Switching between the 2018 and 2019 X2 shocks proved that on the G16, I don't feel the X2 benefits from the bottom out assistance. For me, the G16’s progressive suspension curve worked exceptionally well with the previous X2, sans mechanical bottom out. However, there are many bikes that should be more compatible. Some may also prefer to run more damper and work with the extra ramp in the air spring. Without testing on other bikes I cannot confirm this (though I aim to try in the future), but any rider that finds themselves stuffing their shock full of volume spacers is a good candidate for the 2019 model. Testing with the G16 and Fox X2 is currently ongoing, but these have been my findings as of writing. 

As with the 2018 shock, damper control is exceptional, with a wide, tunable range to meet most rider and bike requirements. The increased maximum pressure of the XV EVOL air can will also be welcomed by anyone who requires higher pressures.


Nothing different to see here. The 216x63 X2 comes with the two-position compression lever.

Together the updated dampers pair exceptionally well. While the less aggressive curve of the 2018 shock is preferred on my bike, the new suspension was still remarkable. Externally it may not seem like much has changed with the 2019 suspension, especially the Float X2, but in practice the updates are significant. Adjustability is among the widest there is available and although it may be too much for some, those seeking the most control of their bike, who are happy to twist dials and write notes, will not be disappointed. Head to the Fox website for more on the 2019 Fox 36 GRIP2 fork or Float X2 shock

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+3 Cr4w Endur-Bro awesterner

instead of Live Valve or whatever it's called, Fox should have invested in their CSU's durability.


+2 goose8 Endur-Bro

Does the fork come with a bucket of extra CSU's?



THIS. Preferably ones that don't creak.



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I can only speak from my own experience... I have a 2018 Fox 36 Performance Series. It has 5 months of riding on it, and has been out of commission for more than a month of that time. My shop rebuilt it once (excess grease plugged port between air chambers), it went in for warranty service in July, and is back for another warranty service now to address a creaking CSU. This will likely be my last Fox fork.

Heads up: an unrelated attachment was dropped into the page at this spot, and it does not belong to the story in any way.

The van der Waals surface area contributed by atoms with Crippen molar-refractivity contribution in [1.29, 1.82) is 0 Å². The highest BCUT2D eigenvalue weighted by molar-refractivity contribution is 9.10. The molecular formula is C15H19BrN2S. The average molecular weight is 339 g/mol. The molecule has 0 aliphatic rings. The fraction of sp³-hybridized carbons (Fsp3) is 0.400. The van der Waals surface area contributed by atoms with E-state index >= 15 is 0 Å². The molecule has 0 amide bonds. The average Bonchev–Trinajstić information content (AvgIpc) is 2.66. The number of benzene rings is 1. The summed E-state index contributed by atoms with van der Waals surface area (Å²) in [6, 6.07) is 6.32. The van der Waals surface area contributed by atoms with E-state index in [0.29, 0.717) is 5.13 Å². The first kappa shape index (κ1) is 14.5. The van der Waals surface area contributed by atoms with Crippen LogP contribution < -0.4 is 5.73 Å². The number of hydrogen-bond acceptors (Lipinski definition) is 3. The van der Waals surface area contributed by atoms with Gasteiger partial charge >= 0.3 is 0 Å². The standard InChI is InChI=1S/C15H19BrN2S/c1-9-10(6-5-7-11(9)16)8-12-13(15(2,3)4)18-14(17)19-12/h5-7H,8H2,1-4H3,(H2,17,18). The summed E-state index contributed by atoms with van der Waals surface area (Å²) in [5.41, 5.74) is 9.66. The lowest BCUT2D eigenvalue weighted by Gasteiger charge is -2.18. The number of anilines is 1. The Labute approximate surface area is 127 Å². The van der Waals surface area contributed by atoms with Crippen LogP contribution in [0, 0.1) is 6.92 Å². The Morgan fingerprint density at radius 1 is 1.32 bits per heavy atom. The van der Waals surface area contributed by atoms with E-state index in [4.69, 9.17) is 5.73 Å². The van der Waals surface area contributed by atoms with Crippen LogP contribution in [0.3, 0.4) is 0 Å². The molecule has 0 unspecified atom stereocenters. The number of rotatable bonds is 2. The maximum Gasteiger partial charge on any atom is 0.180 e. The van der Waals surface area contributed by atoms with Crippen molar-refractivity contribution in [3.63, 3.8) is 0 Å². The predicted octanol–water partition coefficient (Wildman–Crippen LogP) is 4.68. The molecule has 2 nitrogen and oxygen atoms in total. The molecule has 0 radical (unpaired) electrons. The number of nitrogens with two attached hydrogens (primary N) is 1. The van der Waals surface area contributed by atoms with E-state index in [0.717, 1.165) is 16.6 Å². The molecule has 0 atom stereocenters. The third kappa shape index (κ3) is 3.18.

My 2018 Performance Elite RC2 was creak free on my Sentinel until about month 6.  Still one of the better, most consistent feeling forks I've owned.  But yeah, creaks are very, VERY common this year, again....

Maybe it's the really slack bikes these days putting a lot of stress on the CSU.  That being said, Jerry is right, they should have invested some of their money into 1 piece CSUs or SOMETHING that makes them creak free!



The overflow oil path in the new fork damper is the first thing I've seen Fox lift from their purchase of Marzocchi.



How many clicks of High Speed Compression did your Grip 2 test fork have? Mine has around 32 instead of the 16 listed in the manual.  There is a forum thread on this over at MTBR so it seems to be a common issue on early releases of this fork.  The confusing thing is that Fox seems to be saying different things to different people on how this issue affects the adjustment of the fork.

What were your HCS and LSC settings once you were finished dialing it in? 

I've currently got both compression settings wide open to try to reduce forearm fatigue.  I'm actually beginning to wonder if I have the 20wt gold oil in my damper side and the 5wt teflon infused oil in the air side (reverse of what should be) because all my damper settings (rebound as well) are way lighter than what fox recommends. Otherwise the fork just feels over-damped for me. In fact, with fox's recommended settings my bike actually slows down going over carpets of large roots or rocks because the damping is working so hard.  It's like someone is applying the brakes. 

On the other hand, this fork is amazing when I get myself in over my head so maybe some arm pump is just the price to pay for that confidence.  However your experience with the fork compliance seems to be radically different.



Brad_xyz ; Fox has updated the tuning guide online, hope this helps:

"FOX recommends turning adjusters fully clockwise until they come to a gentle

stop (approximately 2 in-lb/ 0.2 Nm torque) then turning counter-clockwise to the

recommended setting. Any High-Speed Compression settings beyond 16 clicks out

from fully closed do not change damping. While the HSC adjuster may have more

than 16 detent clicks, only the 16 positions closest to fully closed are designed for

use. Any clicks beyond 16 out from fully closed are due to the configuration of the

adjuster and will not affect performance in any way"




Except for the complaints on mtbr. 


Too bad I keep buying them...